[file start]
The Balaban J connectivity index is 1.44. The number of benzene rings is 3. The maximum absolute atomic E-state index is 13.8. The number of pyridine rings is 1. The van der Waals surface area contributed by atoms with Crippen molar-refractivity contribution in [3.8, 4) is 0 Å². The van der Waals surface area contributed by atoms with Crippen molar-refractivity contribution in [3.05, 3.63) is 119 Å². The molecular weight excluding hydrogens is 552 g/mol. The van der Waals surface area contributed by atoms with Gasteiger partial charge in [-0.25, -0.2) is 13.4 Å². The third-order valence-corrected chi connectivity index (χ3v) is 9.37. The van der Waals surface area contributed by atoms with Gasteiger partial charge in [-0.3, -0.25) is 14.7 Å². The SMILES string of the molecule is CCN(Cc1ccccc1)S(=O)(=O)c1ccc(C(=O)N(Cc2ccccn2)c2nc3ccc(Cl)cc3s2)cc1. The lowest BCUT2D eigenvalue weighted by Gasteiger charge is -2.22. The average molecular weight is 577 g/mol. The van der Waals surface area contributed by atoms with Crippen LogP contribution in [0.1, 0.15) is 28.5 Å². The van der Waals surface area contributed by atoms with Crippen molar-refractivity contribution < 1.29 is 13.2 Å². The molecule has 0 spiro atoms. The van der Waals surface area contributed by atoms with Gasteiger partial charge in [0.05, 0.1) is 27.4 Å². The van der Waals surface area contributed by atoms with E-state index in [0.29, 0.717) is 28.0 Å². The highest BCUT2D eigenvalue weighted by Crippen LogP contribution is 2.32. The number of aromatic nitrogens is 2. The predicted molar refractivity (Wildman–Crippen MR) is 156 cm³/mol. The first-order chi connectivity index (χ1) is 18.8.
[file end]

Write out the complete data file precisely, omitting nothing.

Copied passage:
The Balaban J connectivity index is 1.44. The number of benzene rings is 3. The maximum absolute atomic E-state index is 13.8. The number of pyridine rings is 1. The van der Waals surface area contributed by atoms with Crippen molar-refractivity contribution in [3.8, 4) is 0 Å². The van der Waals surface area contributed by atoms with Crippen molar-refractivity contribution in [3.05, 3.63) is 119 Å². The molecular weight excluding hydrogens is 552 g/mol. The van der Waals surface area contributed by atoms with Gasteiger partial charge in [-0.25, -0.2) is 13.4 Å². The third-order valence-corrected chi connectivity index (χ3v) is 9.37. The van der Waals surface area contributed by atoms with Gasteiger partial charge in [-0.3, -0.25) is 14.7 Å². The SMILES string of the molecule is CCN(Cc1ccccc1)S(=O)(=O)c1ccc(C(=O)N(Cc2ccccn2)c2nc3ccc(Cl)cc3s2)cc1. The lowest BCUT2D eigenvalue weighted by Gasteiger charge is -2.22. The average molecular weight is 577 g/mol. The van der Waals surface area contributed by atoms with Crippen LogP contribution in [0.1, 0.15) is 28.5 Å². The van der Waals surface area contributed by atoms with Crippen molar-refractivity contribution < 1.29 is 13.2 Å². The molecule has 0 spiro atoms. The van der Waals surface area contributed by atoms with Gasteiger partial charge in [0.05, 0.1) is 27.4 Å². The van der Waals surface area contributed by atoms with E-state index in [0.29, 0.717) is 28.0 Å². The highest BCUT2D eigenvalue weighted by Crippen LogP contribution is 2.32. The number of aromatic nitrogens is 2. The predicted molar refractivity (Wildman–Crippen MR) is 156 cm³/mol. The first-order chi connectivity index (χ1) is 18.8.